Freire on “Banking” Concept of Education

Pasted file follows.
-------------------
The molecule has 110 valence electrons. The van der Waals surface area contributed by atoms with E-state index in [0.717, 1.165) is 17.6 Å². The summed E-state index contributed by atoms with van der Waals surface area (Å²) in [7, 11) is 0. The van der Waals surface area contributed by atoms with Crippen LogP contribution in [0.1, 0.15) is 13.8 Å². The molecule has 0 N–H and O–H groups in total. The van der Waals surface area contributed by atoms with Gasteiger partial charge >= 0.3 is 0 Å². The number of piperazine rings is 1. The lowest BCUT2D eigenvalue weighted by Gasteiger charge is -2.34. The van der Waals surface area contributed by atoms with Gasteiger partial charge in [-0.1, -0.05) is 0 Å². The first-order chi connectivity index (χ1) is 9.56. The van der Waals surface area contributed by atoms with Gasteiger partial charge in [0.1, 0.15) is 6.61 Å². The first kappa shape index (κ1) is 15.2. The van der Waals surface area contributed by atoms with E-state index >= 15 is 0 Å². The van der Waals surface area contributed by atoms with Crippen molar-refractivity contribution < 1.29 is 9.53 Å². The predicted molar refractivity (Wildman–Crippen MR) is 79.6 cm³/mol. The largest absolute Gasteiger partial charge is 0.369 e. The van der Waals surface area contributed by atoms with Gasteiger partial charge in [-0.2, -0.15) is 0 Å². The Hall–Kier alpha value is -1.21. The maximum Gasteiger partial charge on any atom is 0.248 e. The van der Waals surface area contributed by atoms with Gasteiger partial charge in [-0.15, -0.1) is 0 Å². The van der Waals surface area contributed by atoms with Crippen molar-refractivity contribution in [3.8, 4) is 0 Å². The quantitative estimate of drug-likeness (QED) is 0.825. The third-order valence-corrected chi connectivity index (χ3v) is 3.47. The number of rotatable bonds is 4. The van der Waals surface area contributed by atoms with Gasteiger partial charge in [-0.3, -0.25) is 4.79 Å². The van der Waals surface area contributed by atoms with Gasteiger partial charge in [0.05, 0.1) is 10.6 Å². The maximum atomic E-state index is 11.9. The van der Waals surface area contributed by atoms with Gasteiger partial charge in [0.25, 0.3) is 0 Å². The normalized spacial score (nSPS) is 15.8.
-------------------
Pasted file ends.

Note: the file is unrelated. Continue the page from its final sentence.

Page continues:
Education within the context of oppression includes “teachers talking about reality as if it were motionless, static, compartmentalized, and predictable. Or else he expounds on a topic completely alien to the existential experience of the students. His task is to “fill” the students with the contents of his narration-contents which are detached from reality, disconnected from the totality that engendered them and could give them significance. Words are emptied of their concreteness and become a hollow, alienated, and alienating verbosity…Education thus becomes an act of depositing, in which for the students are the depositories and the teacher is the depositor. Instead of communicating, the teacher issues communiqués and makes deposits which the students patiently receive, memorize, and repeat. This is the “banking” concept of education, in which the scope of action allowed to the students extends only as far as receiving, filing, and storing the deposits. They do, it is true, have the opportunity to become collectors or cataloguers of the things they store. But in the last analysis, it is the people themselves that are filed away through the lack of creativity, transformation, and knowledge in this (at best) misguided system. For apart from inquiry, apart from the praxis, individuals cannot truly be human. Knowledge emerges only through invention and re-invention, through the restless, impatient, continuing, hopeful inquiry human beings pursue in the world, with the world, and with each other.” -Paulo Freire, The Pedagogy of the Oppressed (1970)